Updated: Oct 25, 2020
Designed and published by Eric Williams, House Rules is described as a 'Battle Royale' game where everyone is attacking everyone else. It's a light, tongue-in-cheek game with humorous cards and an invitation to players to add in their own funny card texts.
The game takes 3–6 players and each is dealt five weapon cards and two rule cards. Each plays a weapon card to the table as their defence, and other players will try to play their other cards (numbered weapon cards and modifiers) to try to beat the defences. The victor of each contest takes the cards and these represent victory points at the end of the game (ie: after three combat rounds).
It is the rule cards that give House Rules its name and which bring to life what would otherwise be a quite mechanical game. Of the two rule cards drawn, each player has to choose one to play, discarding the other. Players can at any time in the game make up their own rule, write it on their blank 'house rules' card and put that forward as a rule for the round. If the rule gains the approval of at least one other player, then it is adopted for the round. There are three (and only three) rules in operation each round, so any remaining slots are taken from the shuffled rule cards. This all means that, when playing with more than three, there will be players whose rules don't get used.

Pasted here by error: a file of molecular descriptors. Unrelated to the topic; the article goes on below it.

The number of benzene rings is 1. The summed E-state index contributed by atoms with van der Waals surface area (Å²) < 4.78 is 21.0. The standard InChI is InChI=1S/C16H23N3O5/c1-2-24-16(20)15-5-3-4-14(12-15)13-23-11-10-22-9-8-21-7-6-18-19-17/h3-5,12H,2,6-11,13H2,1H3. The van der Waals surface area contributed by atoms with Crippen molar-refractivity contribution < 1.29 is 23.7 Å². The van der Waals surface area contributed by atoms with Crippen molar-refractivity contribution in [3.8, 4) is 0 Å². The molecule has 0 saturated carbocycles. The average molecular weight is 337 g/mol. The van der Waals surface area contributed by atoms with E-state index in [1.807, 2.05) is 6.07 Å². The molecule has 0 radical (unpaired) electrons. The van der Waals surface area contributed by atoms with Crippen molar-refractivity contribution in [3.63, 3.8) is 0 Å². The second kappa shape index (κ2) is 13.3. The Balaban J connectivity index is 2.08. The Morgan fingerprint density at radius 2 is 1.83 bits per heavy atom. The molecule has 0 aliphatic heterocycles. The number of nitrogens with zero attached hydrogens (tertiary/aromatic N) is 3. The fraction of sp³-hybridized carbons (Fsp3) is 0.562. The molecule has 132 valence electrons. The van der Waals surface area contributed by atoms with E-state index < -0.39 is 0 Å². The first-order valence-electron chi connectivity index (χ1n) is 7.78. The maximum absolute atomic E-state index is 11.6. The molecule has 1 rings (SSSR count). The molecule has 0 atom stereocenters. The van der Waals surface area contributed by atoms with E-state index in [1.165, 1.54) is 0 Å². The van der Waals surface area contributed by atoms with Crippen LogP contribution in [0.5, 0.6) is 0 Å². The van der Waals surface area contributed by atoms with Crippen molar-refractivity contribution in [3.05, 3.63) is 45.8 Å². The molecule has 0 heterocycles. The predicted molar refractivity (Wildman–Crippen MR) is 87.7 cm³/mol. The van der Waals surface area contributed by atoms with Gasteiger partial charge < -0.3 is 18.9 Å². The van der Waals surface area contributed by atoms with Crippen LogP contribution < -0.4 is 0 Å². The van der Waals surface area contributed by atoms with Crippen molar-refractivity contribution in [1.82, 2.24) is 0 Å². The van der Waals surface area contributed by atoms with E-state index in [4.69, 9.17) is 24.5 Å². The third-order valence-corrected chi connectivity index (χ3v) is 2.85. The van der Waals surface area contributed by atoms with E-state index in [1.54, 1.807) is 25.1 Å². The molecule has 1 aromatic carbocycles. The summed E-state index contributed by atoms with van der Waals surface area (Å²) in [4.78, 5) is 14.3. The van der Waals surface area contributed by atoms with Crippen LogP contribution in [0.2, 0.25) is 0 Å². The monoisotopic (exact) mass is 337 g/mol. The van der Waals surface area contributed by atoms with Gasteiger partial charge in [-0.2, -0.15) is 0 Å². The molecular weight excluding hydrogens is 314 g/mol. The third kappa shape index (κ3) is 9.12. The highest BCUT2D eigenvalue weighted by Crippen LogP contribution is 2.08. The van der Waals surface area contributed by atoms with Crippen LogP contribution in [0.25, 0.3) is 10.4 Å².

Though the idea of making game-breaking rules might put you in mind of law-passing games like Matthias Cramer's Lancaster (Queen Games), House Rules is very different. Even without the home-made 'house rules', the rule cards in this game can be disarmingly chaotic, making House Rules a lively and entertaining party game. They include cards forcing players to swap hands, cards that add Texas Hold'em poker rules to the combat, as well as cards that introduce 'silly' elements to the game (for example, requiring an attack weapon's name to be read out loud or the attack will fail).
At Board's Eye View, we found the supplied rule cards varied and wacky enough without our having to accept the invitation to create our own, but the facility to create your own rule cards using a wipeable pen does of course add to the game's replayability.
House Rules isn't a game to be taken too seriously but it's a game you can have some fun with, especially when played with five or six.